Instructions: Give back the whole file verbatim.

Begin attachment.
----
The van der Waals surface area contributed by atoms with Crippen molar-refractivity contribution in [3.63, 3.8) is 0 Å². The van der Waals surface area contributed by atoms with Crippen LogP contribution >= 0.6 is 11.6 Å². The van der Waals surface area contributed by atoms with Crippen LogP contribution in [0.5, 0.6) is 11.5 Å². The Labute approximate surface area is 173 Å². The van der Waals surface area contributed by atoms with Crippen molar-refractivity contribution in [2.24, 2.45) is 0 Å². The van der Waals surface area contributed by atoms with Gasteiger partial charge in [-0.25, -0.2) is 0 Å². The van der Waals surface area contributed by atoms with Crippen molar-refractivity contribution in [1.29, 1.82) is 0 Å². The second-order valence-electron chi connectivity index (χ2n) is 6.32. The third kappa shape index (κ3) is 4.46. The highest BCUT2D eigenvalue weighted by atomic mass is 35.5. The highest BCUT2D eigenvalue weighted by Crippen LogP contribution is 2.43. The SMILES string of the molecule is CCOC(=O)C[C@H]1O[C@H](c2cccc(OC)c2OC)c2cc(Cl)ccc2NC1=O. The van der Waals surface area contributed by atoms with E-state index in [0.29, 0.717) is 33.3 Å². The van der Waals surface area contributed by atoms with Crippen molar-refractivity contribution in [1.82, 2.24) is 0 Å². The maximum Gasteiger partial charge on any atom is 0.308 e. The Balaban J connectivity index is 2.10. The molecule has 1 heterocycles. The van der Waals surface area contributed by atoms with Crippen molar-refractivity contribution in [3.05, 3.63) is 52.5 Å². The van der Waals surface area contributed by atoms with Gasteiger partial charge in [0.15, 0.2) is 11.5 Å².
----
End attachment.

The van der Waals surface area contributed by atoms with Crippen molar-refractivity contribution in [3.63, 3.8) is 0 Å². The van der Waals surface area contributed by atoms with Crippen LogP contribution >= 0.6 is 11.6 Å². The van der Waals surface area contributed by atoms with Crippen LogP contribution in [0.5, 0.6) is 11.5 Å². The Labute approximate surface area is 173 Å². The van der Waals surface area contributed by atoms with Crippen molar-refractivity contribution in [2.24, 2.45) is 0 Å². The van der Waals surface area contributed by atoms with Gasteiger partial charge in [-0.25, -0.2) is 0 Å². The van der Waals surface area contributed by atoms with Crippen molar-refractivity contribution in [1.29, 1.82) is 0 Å². The second-order valence-electron chi connectivity index (χ2n) is 6.32. The third kappa shape index (κ3) is 4.46. The highest BCUT2D eigenvalue weighted by atomic mass is 35.5. The highest BCUT2D eigenvalue weighted by Crippen LogP contribution is 2.43. The SMILES string of the molecule is CCOC(=O)C[C@H]1O[C@H](c2cccc(OC)c2OC)c2cc(Cl)ccc2NC1=O. The van der Waals surface area contributed by atoms with E-state index in [0.29, 0.717) is 33.3 Å². The van der Waals surface area contributed by atoms with Crippen molar-refractivity contribution in [1.82, 2.24) is 0 Å². The maximum Gasteiger partial charge on any atom is 0.308 e. The Balaban J connectivity index is 2.10. The molecule has 1 heterocycles. The van der Waals surface area contributed by atoms with Crippen molar-refractivity contribution in [3.05, 3.63) is 52.5 Å². The van der Waals surface area contributed by atoms with Gasteiger partial charge in [0.15, 0.2) is 11.5 Å².